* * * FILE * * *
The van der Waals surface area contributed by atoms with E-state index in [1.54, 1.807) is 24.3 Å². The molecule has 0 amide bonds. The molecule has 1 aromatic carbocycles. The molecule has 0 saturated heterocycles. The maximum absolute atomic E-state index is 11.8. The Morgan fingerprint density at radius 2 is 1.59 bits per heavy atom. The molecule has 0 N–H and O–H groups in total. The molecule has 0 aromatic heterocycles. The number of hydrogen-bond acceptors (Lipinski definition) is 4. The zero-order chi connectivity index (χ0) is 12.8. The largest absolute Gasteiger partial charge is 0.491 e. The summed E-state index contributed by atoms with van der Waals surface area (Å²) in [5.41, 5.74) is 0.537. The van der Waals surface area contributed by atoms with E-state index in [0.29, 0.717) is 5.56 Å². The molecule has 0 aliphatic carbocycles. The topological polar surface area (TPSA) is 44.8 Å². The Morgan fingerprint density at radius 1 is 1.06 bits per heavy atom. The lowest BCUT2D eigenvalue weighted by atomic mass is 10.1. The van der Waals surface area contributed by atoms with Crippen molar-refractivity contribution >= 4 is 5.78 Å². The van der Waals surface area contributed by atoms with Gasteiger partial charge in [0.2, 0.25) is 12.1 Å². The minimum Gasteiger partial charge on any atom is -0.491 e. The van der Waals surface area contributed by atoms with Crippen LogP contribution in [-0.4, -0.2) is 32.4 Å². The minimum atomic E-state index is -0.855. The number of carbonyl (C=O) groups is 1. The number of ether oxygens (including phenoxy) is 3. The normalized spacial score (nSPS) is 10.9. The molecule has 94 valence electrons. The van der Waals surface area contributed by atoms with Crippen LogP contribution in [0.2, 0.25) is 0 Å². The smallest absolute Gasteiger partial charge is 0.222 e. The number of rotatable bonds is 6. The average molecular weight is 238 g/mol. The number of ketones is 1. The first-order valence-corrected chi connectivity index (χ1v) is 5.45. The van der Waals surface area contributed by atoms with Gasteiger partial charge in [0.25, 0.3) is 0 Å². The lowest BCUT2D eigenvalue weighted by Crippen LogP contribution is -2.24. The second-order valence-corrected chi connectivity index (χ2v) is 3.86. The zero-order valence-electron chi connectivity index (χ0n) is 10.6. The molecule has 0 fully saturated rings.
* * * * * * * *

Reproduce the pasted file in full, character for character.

The van der Waals surface area contributed by atoms with E-state index in [1.54, 1.807) is 24.3 Å². The molecule has 0 amide bonds. The molecule has 1 aromatic carbocycles. The molecule has 0 saturated heterocycles. The maximum absolute atomic E-state index is 11.8. The Morgan fingerprint density at radius 2 is 1.59 bits per heavy atom. The molecule has 0 N–H and O–H groups in total. The molecule has 0 aromatic heterocycles. The number of hydrogen-bond acceptors (Lipinski definition) is 4. The zero-order chi connectivity index (χ0) is 12.8. The largest absolute Gasteiger partial charge is 0.491 e. The summed E-state index contributed by atoms with van der Waals surface area (Å²) in [5.41, 5.74) is 0.537. The van der Waals surface area contributed by atoms with E-state index in [0.29, 0.717) is 5.56 Å². The molecule has 0 aliphatic carbocycles. The topological polar surface area (TPSA) is 44.8 Å². The Morgan fingerprint density at radius 1 is 1.06 bits per heavy atom. The lowest BCUT2D eigenvalue weighted by atomic mass is 10.1. The van der Waals surface area contributed by atoms with Crippen molar-refractivity contribution >= 4 is 5.78 Å². The van der Waals surface area contributed by atoms with Gasteiger partial charge in [0.2, 0.25) is 12.1 Å². The minimum Gasteiger partial charge on any atom is -0.491 e. The van der Waals surface area contributed by atoms with Crippen LogP contribution in [-0.4, -0.2) is 32.4 Å². The minimum atomic E-state index is -0.855. The number of carbonyl (C=O) groups is 1. The number of ether oxygens (including phenoxy) is 3. The normalized spacial score (nSPS) is 10.9. The molecule has 94 valence electrons. The van der Waals surface area contributed by atoms with Crippen LogP contribution in [0.2, 0.25) is 0 Å². The smallest absolute Gasteiger partial charge is 0.222 e. The number of rotatable bonds is 6. The average molecular weight is 238 g/mol. The number of ketones is 1. The first-order valence-corrected chi connectivity index (χ1v) is 5.45. The van der Waals surface area contributed by atoms with Gasteiger partial charge in [0.25, 0.3) is 0 Å². The lowest BCUT2D eigenvalue weighted by Crippen LogP contribution is -2.24. The second-order valence-corrected chi connectivity index (χ2v) is 3.86. The zero-order valence-electron chi connectivity index (χ0n) is 10.6. The molecule has 0 fully saturated rings.